The rain pattered loudly against my pink umbrella as I closed the distance between us. Finally, Chubs turned toward the sound of my quick steps splashing through the puddles.
“Nice night you picked for a walk,” I said, holding my umbrella over the both of us.
One of the things I really loved about Chubs’s smile was how rare it was; when you got it, you knew it was honest.
“Hey—” All of a sudden his eyes seemed to focus on me from behind his glasses. “Wait, where’s your security agent?”
He meant Aurelia. She was even nicer than Frank and had taught me how to French-braid my hair. “She got recalled. The office said I wasn’t a public figure anymore, and I could rely on Cate for anything I needed.”
Frank glanced over at us, then went back to casually scanning the park. He stood, stretched, and moved to sit across from us on the path, giving us a little more space. His khakis seemed out of season, but Frank didn’t strike me as the kind of guy who put a ton of thought into seasonally appropriate fabrics.
“We’ll see about that!” Chubs huffed. “Not a public figure? As if you didn’t have your name and face splashed out on the news f
or months. I just saw one of the channels replay your interview the other night! Unbelievable. I know exactly who’s going to hear—”
“Do you think Frank only owns that one pair of pants?” I interrupted. “Should we buy him some kind of wool blend if you’re going to make a habit of sitting outside in the middle of winter to think your deep thoughts?”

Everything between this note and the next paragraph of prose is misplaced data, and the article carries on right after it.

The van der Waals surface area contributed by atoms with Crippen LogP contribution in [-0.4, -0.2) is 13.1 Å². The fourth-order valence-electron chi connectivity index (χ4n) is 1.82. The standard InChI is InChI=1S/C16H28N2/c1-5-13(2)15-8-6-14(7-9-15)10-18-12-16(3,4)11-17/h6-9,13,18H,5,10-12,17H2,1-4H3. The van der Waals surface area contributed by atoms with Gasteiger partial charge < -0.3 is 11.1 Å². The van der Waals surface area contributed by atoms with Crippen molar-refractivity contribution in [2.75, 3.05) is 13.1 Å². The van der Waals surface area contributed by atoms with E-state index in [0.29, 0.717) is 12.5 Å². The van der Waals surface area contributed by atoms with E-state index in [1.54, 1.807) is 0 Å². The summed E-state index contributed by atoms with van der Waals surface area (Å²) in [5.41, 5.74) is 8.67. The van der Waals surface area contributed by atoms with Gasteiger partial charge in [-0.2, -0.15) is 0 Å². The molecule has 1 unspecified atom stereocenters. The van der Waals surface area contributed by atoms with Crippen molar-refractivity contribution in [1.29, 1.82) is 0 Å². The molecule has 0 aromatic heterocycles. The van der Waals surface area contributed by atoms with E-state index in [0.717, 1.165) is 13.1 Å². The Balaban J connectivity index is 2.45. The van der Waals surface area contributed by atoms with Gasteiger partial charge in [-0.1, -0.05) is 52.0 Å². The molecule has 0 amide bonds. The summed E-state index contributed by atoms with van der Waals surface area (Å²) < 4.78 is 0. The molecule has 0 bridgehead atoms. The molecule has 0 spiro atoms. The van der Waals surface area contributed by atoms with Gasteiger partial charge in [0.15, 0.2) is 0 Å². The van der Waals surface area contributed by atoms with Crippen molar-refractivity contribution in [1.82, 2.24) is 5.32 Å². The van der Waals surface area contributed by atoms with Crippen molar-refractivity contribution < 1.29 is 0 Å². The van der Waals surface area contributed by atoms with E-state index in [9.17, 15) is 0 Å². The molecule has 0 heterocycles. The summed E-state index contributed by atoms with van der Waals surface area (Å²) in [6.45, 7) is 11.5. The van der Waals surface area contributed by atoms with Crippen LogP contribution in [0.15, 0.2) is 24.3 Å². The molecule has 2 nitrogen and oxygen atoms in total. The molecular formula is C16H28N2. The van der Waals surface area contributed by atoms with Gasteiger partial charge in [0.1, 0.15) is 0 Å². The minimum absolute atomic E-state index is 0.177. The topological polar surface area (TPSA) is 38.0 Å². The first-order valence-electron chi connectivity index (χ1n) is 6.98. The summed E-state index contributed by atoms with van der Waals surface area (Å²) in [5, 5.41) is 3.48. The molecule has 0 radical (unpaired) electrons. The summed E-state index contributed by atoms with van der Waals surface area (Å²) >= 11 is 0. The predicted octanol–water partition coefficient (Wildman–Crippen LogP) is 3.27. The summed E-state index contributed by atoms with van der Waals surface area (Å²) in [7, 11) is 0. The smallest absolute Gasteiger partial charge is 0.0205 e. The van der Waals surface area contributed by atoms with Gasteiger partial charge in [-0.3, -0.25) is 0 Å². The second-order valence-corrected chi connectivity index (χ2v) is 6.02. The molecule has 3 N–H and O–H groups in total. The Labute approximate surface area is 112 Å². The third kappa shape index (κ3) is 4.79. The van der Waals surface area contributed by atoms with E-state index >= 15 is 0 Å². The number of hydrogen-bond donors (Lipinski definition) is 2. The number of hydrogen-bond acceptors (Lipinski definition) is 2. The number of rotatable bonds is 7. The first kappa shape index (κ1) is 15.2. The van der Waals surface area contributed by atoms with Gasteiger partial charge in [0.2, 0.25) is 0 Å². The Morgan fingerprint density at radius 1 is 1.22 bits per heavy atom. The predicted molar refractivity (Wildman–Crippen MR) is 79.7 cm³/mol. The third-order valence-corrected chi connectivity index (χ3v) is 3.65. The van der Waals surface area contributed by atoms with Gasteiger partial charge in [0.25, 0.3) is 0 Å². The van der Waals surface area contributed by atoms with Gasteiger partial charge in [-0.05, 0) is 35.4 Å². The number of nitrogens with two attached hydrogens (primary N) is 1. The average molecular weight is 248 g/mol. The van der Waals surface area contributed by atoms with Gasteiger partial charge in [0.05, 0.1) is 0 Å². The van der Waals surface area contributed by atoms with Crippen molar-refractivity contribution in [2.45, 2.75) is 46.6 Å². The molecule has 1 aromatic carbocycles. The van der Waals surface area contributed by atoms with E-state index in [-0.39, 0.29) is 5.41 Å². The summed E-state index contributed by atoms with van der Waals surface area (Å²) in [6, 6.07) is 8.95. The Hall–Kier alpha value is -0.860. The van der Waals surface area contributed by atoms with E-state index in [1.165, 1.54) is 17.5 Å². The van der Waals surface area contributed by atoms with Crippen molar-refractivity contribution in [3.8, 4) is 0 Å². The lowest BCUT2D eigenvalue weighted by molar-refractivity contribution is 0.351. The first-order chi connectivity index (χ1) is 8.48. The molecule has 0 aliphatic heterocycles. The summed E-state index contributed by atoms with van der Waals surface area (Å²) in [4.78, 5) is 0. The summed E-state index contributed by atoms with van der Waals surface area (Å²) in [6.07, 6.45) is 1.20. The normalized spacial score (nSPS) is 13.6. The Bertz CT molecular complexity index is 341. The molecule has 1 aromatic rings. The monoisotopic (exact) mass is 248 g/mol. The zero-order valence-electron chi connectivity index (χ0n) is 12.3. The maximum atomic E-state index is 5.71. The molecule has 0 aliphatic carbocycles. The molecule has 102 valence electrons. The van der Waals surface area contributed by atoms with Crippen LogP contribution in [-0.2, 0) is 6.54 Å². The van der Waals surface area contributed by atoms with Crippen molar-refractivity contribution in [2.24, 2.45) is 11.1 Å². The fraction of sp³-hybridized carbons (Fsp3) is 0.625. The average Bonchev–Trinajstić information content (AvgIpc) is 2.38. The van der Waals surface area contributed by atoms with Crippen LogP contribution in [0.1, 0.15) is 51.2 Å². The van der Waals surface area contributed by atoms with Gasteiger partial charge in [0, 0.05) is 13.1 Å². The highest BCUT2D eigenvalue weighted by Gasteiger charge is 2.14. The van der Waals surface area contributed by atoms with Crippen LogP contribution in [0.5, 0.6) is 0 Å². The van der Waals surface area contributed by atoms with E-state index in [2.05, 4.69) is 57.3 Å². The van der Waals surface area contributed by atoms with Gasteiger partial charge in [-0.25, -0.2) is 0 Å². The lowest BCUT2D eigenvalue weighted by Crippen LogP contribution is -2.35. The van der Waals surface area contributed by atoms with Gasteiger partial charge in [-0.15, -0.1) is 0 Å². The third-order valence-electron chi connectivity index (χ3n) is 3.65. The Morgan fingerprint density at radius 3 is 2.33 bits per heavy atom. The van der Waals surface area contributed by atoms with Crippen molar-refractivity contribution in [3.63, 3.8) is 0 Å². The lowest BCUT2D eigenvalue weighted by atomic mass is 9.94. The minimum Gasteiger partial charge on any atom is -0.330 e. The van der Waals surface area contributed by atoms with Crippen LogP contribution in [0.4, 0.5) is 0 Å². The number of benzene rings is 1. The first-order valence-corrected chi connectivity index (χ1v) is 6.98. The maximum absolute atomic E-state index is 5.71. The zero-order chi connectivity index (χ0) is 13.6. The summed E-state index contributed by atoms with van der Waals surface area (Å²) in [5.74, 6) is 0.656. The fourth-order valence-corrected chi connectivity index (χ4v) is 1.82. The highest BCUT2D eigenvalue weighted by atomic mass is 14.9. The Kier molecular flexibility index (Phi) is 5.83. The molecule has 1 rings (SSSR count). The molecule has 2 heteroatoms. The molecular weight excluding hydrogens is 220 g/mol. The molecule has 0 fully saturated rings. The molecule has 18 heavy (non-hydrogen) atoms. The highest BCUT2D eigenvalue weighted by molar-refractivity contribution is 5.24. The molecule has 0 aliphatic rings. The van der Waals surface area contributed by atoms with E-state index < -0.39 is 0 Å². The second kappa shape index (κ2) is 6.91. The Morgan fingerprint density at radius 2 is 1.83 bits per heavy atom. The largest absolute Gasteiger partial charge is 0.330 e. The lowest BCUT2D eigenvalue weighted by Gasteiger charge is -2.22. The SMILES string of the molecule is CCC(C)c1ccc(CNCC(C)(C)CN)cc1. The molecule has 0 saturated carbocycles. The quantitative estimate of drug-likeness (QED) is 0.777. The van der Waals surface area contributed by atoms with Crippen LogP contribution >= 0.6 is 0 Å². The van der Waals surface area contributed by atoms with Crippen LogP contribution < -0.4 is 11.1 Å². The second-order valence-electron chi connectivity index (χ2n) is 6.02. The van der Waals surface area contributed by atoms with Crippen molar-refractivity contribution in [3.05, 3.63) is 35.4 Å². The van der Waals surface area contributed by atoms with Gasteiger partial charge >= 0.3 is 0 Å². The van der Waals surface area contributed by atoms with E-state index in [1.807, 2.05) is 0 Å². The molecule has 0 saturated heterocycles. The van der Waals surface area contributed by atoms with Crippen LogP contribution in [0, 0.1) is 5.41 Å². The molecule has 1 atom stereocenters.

“Don’t even think about stealing his clothes from his closet and ordering him new ones,” Chubs warned.
“You look so nice in them, though, and I got all the sizes right, didn’t I?” I said.
Chubs had always cared about his appearance, even when we were traveling in Betty. Liam used to poke fun at him for ironing his shirts, but that was just who he was. Chubs was a reliable, put-together person; during his first few press conferences he’d had to borrow one of his father’s old suits, and it hadn’t fit him right. He wouldn’t take money from his parents to buy a new one, either—not when they needed it more to cover medical costs when his dad had open-heart surgery.
I asked Cate if Chubs could have a small clothing allowance so he didn’t have to riffle through donation bins to find proper business suits. We petitioned Cruz, and she wrote me a personal check for the cost of three new suits Chubs could rotate through until he earned enough of a salary to add to his collection. A regular paycheck, however, was likely still years away. Chubs and Vida both currently worked for housing and a grocery stipend now that we were through the horrifying, mismanaged rationing of the months that had followed the United Nations ousting Gray.
Chubs worked so hard, only for people to cringe away in parks or shout obscenities at him while he took the Metro to his office. He deserved to feel good about this one thing.
“You made me think I’d gone into someone else’s apartment, I almost had a heart attack—” Chubs’s eyes narrowed on me. “Okay, distraction over. If an agent didn’t drive you, how did you get here? If you took the Metro alone, please just lie to me.”
“The Metro is totally safe now.”
“Says who?” he said.